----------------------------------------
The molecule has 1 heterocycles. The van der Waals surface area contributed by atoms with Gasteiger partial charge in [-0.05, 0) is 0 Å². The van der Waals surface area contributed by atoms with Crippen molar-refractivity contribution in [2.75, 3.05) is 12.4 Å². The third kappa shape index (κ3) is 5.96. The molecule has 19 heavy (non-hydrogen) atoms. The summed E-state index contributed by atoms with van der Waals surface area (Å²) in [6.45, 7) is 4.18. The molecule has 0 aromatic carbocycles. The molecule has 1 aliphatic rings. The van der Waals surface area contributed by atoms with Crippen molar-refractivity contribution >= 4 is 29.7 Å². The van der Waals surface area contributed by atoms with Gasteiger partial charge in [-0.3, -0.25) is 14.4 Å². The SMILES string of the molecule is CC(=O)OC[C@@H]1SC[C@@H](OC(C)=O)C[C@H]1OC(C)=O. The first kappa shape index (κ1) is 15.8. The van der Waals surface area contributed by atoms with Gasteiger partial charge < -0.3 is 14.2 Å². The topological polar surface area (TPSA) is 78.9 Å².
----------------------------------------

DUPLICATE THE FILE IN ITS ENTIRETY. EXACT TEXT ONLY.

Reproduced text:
The molecule has 1 heterocycles. The van der Waals surface area contributed by atoms with Gasteiger partial charge in [-0.05, 0) is 0 Å². The van der Waals surface area contributed by atoms with Crippen molar-refractivity contribution in [2.75, 3.05) is 12.4 Å². The third kappa shape index (κ3) is 5.96. The molecule has 19 heavy (non-hydrogen) atoms. The summed E-state index contributed by atoms with van der Waals surface area (Å²) in [6.45, 7) is 4.18. The molecule has 0 aromatic carbocycles. The molecule has 1 aliphatic rings. The van der Waals surface area contributed by atoms with Crippen molar-refractivity contribution >= 4 is 29.7 Å². The van der Waals surface area contributed by atoms with Gasteiger partial charge in [-0.3, -0.25) is 14.4 Å². The SMILES string of the molecule is CC(=O)OC[C@@H]1SC[C@@H](OC(C)=O)C[C@H]1OC(C)=O. The first kappa shape index (κ1) is 15.8. The van der Waals surface area contributed by atoms with Gasteiger partial charge < -0.3 is 14.2 Å². The topological polar surface area (TPSA) is 78.9 Å².